Our Town

Roma and non-Roma live together in a Hungarian village

by Jacqueline Ruyak with photographs by Balazs Gardi/VII Network

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Hodász is different,” said Father Tibor Egri, a Greek Catholic priest in this village of some 3,500 people in northeastern Hungary.

What makes Hodász exceptional is not its assorted parishes – Greek and Roman Catholic and Evangelical Protestant – or its mixed population of ethnic Hungarians and Roma, commonly called Gypsies. Rather, it is how these distinct groups have forged a cohesive community.

“People here get along easily,” Father Egri continued. “Many Hungarians associate the Roma with criminal activities. And the media reinforce the stereotypes and feed the prejudices.

“Roma here,” he added, “tend to be more ’Hungarian,’ which makes it easier.”

With up to 800,000 Roma now living in the country – between 5 and 10 percent of the overall population – Hungary typifies the Romany experience as a disenfranchised minority and yet offers hope for greater Romany social and political inclusion.

For generations, Hungary’s Roma have endured institutionalized discrimination in education, housing and employment. Societal prejudices run deep as well; hate crimes against Roma remain relatively common. But this central European nation’s Roma enjoy better legal protection and greater representation in government than most Romany populations in other European nations of the former Communist bloc.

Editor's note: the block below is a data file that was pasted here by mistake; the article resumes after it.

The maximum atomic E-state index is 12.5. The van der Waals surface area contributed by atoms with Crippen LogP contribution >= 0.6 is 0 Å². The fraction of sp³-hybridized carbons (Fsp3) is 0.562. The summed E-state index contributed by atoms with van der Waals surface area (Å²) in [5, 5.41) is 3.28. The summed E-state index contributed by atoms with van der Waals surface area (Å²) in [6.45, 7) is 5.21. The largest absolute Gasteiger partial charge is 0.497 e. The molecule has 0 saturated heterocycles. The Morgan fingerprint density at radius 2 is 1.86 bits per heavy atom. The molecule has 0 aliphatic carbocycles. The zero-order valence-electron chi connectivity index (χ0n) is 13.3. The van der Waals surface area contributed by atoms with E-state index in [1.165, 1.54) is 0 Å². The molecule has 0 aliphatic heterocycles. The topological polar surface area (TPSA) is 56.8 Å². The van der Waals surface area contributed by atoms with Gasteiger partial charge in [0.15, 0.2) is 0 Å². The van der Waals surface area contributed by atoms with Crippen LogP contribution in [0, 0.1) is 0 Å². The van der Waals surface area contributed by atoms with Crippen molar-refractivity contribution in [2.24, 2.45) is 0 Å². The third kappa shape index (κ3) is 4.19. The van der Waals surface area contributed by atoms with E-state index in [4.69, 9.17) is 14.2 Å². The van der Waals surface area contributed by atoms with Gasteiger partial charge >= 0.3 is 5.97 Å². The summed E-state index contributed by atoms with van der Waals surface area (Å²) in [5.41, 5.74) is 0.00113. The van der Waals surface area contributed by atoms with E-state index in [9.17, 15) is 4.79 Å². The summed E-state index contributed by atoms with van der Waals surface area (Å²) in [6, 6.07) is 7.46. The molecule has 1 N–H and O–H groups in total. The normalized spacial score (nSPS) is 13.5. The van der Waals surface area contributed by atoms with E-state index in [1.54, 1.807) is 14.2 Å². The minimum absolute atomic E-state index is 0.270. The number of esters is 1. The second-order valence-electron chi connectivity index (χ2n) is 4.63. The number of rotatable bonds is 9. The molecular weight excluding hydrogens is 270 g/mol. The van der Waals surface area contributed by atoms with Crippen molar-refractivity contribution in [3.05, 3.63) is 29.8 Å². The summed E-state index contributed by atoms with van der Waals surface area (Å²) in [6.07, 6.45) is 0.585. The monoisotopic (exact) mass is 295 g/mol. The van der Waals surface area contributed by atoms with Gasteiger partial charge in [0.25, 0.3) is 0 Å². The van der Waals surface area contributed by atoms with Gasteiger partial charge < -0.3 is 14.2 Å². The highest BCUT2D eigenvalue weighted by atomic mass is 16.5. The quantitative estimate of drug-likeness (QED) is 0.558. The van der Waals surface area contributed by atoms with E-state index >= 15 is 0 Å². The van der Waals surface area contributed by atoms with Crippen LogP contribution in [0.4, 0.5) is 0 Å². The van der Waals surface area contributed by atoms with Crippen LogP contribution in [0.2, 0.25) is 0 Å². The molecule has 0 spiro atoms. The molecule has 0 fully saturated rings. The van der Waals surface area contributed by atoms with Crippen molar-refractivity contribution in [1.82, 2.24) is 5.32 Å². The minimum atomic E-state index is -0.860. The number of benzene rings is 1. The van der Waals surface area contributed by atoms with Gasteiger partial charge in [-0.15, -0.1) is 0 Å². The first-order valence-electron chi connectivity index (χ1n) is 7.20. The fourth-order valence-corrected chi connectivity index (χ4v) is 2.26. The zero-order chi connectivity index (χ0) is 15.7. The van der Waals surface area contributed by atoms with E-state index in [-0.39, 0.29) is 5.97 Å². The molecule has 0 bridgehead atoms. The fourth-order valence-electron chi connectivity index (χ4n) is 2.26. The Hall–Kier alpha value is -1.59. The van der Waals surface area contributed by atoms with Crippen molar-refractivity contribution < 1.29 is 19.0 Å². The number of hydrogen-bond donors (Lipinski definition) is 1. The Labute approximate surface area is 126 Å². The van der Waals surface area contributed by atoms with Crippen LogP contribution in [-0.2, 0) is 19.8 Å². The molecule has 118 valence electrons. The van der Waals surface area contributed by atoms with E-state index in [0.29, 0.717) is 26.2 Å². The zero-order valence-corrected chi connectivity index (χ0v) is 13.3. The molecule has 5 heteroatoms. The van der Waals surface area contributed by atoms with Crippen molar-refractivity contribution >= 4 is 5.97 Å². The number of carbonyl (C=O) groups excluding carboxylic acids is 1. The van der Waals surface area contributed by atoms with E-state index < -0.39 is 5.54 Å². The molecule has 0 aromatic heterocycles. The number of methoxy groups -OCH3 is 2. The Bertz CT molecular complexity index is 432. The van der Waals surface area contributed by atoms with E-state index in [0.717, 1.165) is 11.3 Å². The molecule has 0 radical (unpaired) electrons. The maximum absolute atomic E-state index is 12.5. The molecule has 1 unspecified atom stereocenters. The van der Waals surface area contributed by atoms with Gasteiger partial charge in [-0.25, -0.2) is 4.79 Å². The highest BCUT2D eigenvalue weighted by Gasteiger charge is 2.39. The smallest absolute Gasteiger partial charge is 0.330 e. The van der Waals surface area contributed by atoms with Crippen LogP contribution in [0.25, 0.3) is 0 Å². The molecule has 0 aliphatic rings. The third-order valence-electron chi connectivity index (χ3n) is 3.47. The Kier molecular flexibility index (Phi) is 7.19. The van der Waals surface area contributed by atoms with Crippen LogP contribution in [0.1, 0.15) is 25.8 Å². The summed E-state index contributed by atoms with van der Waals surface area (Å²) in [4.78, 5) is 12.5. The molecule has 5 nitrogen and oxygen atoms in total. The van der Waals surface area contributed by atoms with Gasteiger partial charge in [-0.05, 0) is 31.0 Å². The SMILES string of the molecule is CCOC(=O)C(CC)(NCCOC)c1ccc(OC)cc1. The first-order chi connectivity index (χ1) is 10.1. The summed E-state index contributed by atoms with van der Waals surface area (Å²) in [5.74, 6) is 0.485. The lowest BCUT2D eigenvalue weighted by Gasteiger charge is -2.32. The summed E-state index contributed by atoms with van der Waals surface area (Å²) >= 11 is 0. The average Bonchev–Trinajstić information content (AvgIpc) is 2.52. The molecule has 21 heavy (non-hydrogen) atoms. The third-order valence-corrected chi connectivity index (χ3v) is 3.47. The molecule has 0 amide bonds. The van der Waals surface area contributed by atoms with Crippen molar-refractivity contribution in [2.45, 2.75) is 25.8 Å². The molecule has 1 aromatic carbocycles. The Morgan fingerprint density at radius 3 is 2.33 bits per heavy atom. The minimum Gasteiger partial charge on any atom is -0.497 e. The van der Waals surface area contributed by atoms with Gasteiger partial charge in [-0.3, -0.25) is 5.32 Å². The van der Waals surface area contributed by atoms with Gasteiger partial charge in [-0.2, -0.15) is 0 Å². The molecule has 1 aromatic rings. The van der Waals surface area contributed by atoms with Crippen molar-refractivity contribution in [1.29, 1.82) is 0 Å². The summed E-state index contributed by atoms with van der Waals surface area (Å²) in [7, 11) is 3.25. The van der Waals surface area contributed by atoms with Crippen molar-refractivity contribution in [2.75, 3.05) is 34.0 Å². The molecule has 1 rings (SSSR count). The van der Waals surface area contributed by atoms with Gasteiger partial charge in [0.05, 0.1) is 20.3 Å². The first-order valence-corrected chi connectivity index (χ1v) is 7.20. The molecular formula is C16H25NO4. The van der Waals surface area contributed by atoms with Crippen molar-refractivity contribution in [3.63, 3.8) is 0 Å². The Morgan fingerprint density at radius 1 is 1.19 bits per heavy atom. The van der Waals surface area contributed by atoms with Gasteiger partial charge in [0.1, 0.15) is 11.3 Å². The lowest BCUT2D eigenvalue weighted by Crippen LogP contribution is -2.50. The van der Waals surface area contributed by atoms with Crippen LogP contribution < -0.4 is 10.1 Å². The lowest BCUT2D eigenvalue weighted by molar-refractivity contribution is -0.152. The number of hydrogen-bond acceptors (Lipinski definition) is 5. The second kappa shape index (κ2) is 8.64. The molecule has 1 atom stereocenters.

Roma, who now make up nearly half the village population, have lived in Hodász at least since 1820, when local authorities recorded the first Romany baptism.

As in the rest of Europe, Roma now constitute the fastest-growing ethnic group in Hungary; one out of every five or six newborns is Roma. In Hodász, however, all villagers tend to have small families, which usually include no more than two children.

“It’s a kind of acculturation,” said Father Egri, who has served for four years as curate at the Greek Catholic Church of the Ascension, the spiritual center of the village’s estimated 400 Greek Catholic Roma.

But Ascension, one of the 145 parishes of the Eparchy of Hajdúdorog, has assumed many of the cultural traditions typically associated with the Roma while maintaining its Greek Catholic ethos. Music and dance play a central role in Romany culture. At Ascension, Romany singers, guitarists and other instrumentalists have replaced traditional Greek Catholic plainchant.

“Maybe it’s in our genes,” suggested cantor Sandor Lakatos.

“We recognize each other by our way of singing and dancing.”

The Romany Greek Catholic parish also celebrates the liturgies in Lovari – the local Romany dialect. A key part of Romany identity, most Roma in Hodász speak it as a first language. “We speak Romany first of all, so we think in a Romany way even when speaking Hungarian,” said Mr. Lakatos.

A vital force in the cultural life of Hodász’s Roma, the Church of the Ascension reaches out to the entire village community through its St. Elijah Shelter and Day Care Center. Run on a shoestring budget, the facility manages to offer a host of essential social services at a time when state-run programs are being cut.

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Tags: Hungary Central Europe Hungarian Greek Catholic